Tutoring a Half Century and Still Going


On a recent wintry Monday afternoon, Agnes Lafferty sat in a corner of the Brown Memorial Tutoring Program classroom in Bolton Hill putting 11-year-old Janya Simms through her paces. They worked on building vocabulary.

“What does comet mean?” Agnes asked. Next she quizzed the girl on story sequence, “What happens first? What happens next?”

Agnes worked with the ease and confidence of someone familiar with the routine. She should be. She has been doing this work, tutoring Baltimore students in reading and writing, for 51 years.

It started back in 1967 when an acquaintance in her Towson neighborhood told her about the Brown Memorial Tutoring Program, a program that pairs adult volunteers with struggling students from four Baltimore elementary schools.

“I was fascinated with phonics,” she recalled. “I had no idea how I learned to read, I just did.”

After attending an orientation session conducted by experienced tutors, she thought she “would give it a try.”

So began what would become more than a half century of tutoring at Brown Memorial. At first she sandwiched her tutoring sessions around her part-time job as a lab technician at University Hospital. When children—Kathleen, Mark and Jenny—arrived in the Lafferty household she improvised. When her children were preschoolers she took them with her to Bolton Hill, handing them off to a babysitter at the church. Later when the children were school-age, she scheduled tutoring sessions in the mornings so she could be home in the afternoons.

Now a 78-year-old grandmother of four, she tutors one afternoon a week, driving down from Towson, parking her Volvo on the street, and climbing the 40 steps to the third floor of the Church House, the temporary residence of the tutoring program while space in the neighboring Fellowship Building is being renovated.

A tall woman with a slight hitch in her gait, a result Agnes said of two knee and one hip replacement surgeries, she demurs from sitting down on the floor cross-legged with students at the beginning and end of each tutoring session. “I can’t kneel,” she said, with a note of irritation in her voice. Her spirit, however, is strong.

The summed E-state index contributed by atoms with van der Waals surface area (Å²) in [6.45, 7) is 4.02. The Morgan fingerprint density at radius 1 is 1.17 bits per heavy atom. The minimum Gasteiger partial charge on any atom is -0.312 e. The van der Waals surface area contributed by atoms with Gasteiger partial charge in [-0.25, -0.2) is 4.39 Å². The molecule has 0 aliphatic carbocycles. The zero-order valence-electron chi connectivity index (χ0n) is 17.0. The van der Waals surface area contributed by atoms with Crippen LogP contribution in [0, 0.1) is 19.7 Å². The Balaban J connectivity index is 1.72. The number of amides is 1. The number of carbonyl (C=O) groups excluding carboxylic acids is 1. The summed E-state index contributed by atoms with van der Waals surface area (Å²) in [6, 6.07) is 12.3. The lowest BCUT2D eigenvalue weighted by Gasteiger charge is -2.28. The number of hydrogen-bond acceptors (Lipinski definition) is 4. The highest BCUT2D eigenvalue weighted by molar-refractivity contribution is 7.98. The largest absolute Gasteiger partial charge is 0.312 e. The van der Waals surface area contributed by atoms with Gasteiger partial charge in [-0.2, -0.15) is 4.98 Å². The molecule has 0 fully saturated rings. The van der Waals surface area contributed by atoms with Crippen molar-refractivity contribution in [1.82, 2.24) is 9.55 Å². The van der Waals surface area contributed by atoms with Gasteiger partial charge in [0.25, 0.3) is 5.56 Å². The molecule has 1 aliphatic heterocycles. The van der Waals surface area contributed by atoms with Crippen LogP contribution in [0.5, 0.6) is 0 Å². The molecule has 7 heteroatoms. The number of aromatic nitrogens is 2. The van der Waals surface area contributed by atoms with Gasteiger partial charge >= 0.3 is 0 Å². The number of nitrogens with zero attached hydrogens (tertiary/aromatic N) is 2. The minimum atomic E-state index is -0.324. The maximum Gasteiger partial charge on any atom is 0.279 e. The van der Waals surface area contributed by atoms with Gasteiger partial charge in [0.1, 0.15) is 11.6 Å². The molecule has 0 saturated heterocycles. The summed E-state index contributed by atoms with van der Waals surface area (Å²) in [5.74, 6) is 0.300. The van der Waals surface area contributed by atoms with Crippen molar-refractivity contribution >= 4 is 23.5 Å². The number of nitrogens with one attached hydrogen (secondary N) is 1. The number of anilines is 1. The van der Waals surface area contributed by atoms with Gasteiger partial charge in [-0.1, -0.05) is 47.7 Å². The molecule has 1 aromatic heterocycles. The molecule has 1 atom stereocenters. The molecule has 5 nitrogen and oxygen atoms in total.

As Agnes sat next to Janya, a 5th grader at Baltimore’s Eutaw-Marshburn Elementary School, the twosome, one with graying hair, the other with dreadlocks, worked at a steady pace, taking turns reading passages from selected workbooks designed to build fluency. As Agnes read she placed her finger on each word, a technique that helped Janya focus on the printed material. When they encountered a word, such as “probe” that Janya was unfamiliar with, Agnes explained, “it means to explore.” When a story they were reading mentioned Japan, Agnes paused and had her charge find Japan on a map taped to the wall above them.

“Kids like to learn,” Agnes said. “The big thing here is to be able to work one-on-one with a student. The classroom teacher has, what, 35 kids in the room and can’t possibly address every child’s learning problems. But with one-on-one and with help from Martha and Amy [program directors Martha Socolar and Amy Munds] and when you have been doing this for years and years, you figure things out.”

The benefits of the work she said are twofold, some for the students some for the tutors.

“The only way kids are going to get a job and be self- sufficient is if you can read and understand things.” She added “I get a lot out of it. I feel good that hopefully I can help somebody make progress.”

Over the years Agnes has experienced changes in the tutoring program. Gone, felled by logistics, are the Saturday outings that tutors once arranged to take students to the post office, Cylburn Arboretum and Fort McHenry. Gone as well is the baby-sitting arrangement that tutoring mothers once needed.

“The materials we use now are much nicer than when I started, but it is all phonics“ and all based on the Orton- Gillingham instructional approach, Agnes said.

On the horizon she is looking forward next year to working in the renovated Fellowship Building. “It is going to have an elevator,” she said, adding that she plans to take it rather than battle the steps, all “34 of them.”

When pressed to estimate how many students she has tutored in the past 51 years, Agnes declined to guess. She has worked with some students for multiple years, she explained, others for a year or two.

She acknowledged occasional disappointments. For example, over the years she has worked with a few promising students only to have them drop out of the tutoring program when their families suddenly moved.

But she has success stories as well. There was the little girl who came to Agnes as a home-schooled third grader virtually unable to read. Now a graduate of the tutoring program and an accomplished eighth grader, the girl has penned notes to Agnes, among them the girl’s goal to eventually land a job at the Central Intelligence Agency.

Then there is Larry Rice, a man who, while making a delivery to Brown Memorial, paused to ask a question.

Larry said that as a boy he used to come to Brown Memorial for tutoring and wondered if “Mrs. Lafferty was still here.”

Indeed she was, and is.

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